RNA-binding protein HuR promotes growth of small intestinal mucosa by activating the Wnt signaling pathway.
Bottom Line: HuR deficiency decreased expression of the Wnt coreceptor LDL receptor-related protein 6 (LRP6) in the mucosal tissues.At the molecular level, HuR was found to bind the Lrp6 mRNA via its 3'-untranslated region and enhanced LRP6 expression by stabilizing Lrp6 mRNA and stimulating its translation.These results indicate that HuR is essential for normal mucosal growth in the small intestine by altering Wnt signals through up-regulation of LRP6 expression and highlight a novel role of HuR deficiency in the pathogenesis of intestinal mucosal atrophy under pathological conditions.
Affiliation: Cell Biology Group, Department of Surgery, University of Maryland School of Medicine, Baltimore, MD 21201 Veterans Affairs Medical Center, Baltimore, MD 21201;Show MeSH
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Mentions: Generally, IE-HuR−/− mice looked normal; there were no significant differences in body weight (Figure 2A), gastrointestinal gross morphology (Figure 2B), reproduction, and general appearances between IE-HuR−/− mice and littermate controls. Of interest, IE-HuR−/− mice exhibited significant mucosal atrophy in the small intestine, as indicated by a decrease in the lengths of villi and crypts (Figure 2, C and D). The proliferating crypt cell population, marked by bromodeoxyuridine (BrdU; S phase), decreased remarkably in the small intestine of HuR−/− mice compared with those from littermates (Figure 2E). Accordingly, the levels of cell proliferation marker proteins proliferating cell nuclear antigen (PCNA) and Ki67 were also decreased in the small intestinal mucosa of IE-HuR−/− mice (Figure 2F). Moreover, the loss of HuR in IECs inhibited the regenerative potential of crypt progenitors, since S-phase descendants in the villous regions decreased significantly in IE-HuR−/− mice compared with those observed in control littermates after exposure to irradiation (Figure 3, A and B). Consistently, the villus/crypt ratio in IE-HuR−/− mice also decreased when measured 10 h after irradiation (Figure 3C). We also examined changes in colonic mucosal growth in IE-HuR−/− mice and found that epithelium-specific HuR deletion did not alter mucosal growth in the colon. There were no significant decreases in the lengths of villi and crypts and BrdU-labeled cell proliferation in IE-HuR−/− mice compared with littermate controls (unpublished data). In addition, specific HuR deletion in IECs did not affect lineage differentiation in the intestine (Supplemental Figure S2, A and B), gut permeability (Supplemental Figure S2C), or crypt number per tissue area (Supplemental Figure S2D). These results indicate that conditional HuR deletion in IECs results in small intestinal mucosal atrophy but does not alter colonic mucosal growth.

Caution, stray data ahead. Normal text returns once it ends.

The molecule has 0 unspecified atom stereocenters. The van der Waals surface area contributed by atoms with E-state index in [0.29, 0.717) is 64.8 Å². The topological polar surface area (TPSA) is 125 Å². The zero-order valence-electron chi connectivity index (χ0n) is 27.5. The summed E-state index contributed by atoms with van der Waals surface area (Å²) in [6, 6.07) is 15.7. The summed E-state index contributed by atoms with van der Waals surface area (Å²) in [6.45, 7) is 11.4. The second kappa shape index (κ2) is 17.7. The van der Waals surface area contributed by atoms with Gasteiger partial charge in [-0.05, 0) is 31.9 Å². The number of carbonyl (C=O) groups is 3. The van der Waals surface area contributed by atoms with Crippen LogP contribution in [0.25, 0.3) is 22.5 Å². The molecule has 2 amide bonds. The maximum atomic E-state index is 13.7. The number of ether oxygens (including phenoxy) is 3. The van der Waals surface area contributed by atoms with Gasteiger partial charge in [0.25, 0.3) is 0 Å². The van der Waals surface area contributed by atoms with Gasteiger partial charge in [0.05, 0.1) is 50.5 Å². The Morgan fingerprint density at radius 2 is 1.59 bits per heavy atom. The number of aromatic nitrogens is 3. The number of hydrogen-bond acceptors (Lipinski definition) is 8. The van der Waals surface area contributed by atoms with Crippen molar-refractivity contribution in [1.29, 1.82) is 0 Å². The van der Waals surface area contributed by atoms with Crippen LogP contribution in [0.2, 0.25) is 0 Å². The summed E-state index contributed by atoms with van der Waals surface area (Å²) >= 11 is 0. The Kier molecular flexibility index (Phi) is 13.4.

Affiliation: Cell Biology Group, Department of Surgery, University of Maryland School of Medicine, Baltimore, MD 21201 Veterans Affairs Medical Center, Baltimore, MD 21201;